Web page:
• May 10, 2011 at 9:39 PM

    Eric and Amaya,

    So sorry to read such sad news. Randy told us about your situation just as we’re preparing to head to Peru and Brazil. Now we’ll be even more cautious. Keep looking for your stuff at that market. Some of it is bound to show up.

    Remember: bikes don’t go backwards, and neither should you.

  • May 11, 2011 at 12:25 AM


    I’ve made contact with a guy in Lima regarding our trip. From looking at his web site, he may be able to get Eric a decent bike to continue on with. His name is Anibal Paredes and I found him on the warmshowers list. His website is http://www.perucycling.com/ You could also call him on Skype. I realize that you may just want to decompress or regroup. Either way, good luck.

    • May 11, 2011 at 7:01 PM

      Thanks for the tip, could be of use.

  • May 11, 2011 at 4:35 AM

    Really sorry to hear this – you’ve been exceptionally unlucky. However you still both have your health and at the end of the day that’s all you can really call your own 🙂

  • May 11, 2011 at 8:49 AM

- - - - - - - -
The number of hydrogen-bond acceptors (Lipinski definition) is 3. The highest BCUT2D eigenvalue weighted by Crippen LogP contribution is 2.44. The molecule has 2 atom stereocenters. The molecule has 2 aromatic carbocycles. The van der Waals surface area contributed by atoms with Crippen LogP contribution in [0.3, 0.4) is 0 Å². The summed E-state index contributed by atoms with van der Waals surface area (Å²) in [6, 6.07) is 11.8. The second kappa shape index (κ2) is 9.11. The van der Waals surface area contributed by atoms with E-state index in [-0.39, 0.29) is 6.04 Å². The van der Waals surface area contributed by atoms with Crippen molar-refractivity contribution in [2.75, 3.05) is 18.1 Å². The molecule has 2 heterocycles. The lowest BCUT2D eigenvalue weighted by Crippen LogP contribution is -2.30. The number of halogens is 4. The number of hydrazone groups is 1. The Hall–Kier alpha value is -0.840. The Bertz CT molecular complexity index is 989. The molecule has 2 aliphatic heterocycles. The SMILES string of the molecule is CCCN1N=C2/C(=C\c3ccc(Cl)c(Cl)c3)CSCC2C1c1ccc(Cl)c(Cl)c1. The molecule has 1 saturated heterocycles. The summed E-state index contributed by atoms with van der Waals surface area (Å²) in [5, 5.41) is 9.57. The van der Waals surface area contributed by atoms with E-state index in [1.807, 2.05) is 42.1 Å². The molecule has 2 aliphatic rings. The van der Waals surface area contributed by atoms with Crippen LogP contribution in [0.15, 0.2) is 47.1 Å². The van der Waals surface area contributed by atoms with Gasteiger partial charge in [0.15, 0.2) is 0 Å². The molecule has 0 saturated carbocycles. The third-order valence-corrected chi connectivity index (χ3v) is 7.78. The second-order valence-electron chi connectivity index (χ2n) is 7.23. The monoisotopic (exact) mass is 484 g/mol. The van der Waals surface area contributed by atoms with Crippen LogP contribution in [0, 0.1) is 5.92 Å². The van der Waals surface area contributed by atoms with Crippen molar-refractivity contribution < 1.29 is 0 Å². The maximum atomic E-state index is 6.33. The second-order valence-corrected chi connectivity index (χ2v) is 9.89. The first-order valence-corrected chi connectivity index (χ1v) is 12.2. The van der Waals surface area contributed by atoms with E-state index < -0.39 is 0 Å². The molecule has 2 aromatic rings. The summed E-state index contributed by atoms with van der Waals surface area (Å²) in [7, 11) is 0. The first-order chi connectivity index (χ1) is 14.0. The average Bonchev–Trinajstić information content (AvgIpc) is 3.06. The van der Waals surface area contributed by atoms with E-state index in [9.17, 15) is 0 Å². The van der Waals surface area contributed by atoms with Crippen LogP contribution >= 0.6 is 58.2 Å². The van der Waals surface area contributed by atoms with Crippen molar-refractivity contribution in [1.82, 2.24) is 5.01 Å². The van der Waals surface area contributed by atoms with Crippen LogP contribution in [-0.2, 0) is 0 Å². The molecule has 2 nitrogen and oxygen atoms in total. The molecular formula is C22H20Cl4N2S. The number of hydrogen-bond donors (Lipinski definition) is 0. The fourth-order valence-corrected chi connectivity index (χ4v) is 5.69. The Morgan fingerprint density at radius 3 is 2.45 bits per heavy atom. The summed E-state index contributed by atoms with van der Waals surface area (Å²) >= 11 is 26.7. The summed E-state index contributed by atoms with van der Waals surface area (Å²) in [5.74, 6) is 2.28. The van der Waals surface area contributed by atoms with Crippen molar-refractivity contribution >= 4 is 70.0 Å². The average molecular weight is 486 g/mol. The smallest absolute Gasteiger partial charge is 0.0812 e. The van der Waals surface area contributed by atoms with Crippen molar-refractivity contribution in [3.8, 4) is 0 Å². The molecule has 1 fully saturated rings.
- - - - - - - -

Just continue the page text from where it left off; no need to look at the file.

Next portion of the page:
Foto of the bike and the bags missing. Some details about hight or ditches, too.

    Hi there, i read about your loss and published the news in the La Paz cycling news. http://www.facebook.com/permalink.php?story_fbid=172770019444883&id=42573243796.

    I will send an email to the bolivian cycling list, but i might attach a picture of the bike and maybe some details of the bike. The brand will likely be deleted, but details like dents on the frame or fork. Rohloff? color of the bags, some info of the content can be helpfull.

    Bye Cristian… You might have heard of me as the host of the Casa de Ciclistas in La Paz and a Warmshower member.

    • May 11, 2011 at 7:01 PM

      Thanks CHristain for your offer of help. WIll get in touch.

  • May 11, 2011 at 9:20 AM

    ugh! not quite the worst nightmare i’ve had – but very very close. you’ll be back on the wheels again before you know it. good job keeping up the momentum! hope our $30 helps!

    • May 11, 2011 at 12:43 PM

      Thanks for the donation to the Buy a New Bike Fund, it’s a big help in getting us back on the road. The supportive emails and comments are just as appreciated…never knew so many people cared.

  • May 11, 2011 at 2:33 PM

    Grr to thieves.
    I finally had to open a paypal acct, after all these years you guys provided sufficient reason. Good luck, rb

    • May 11, 2011 at 7:02 PM

      An honor to be the impetus behind your joining PayPal.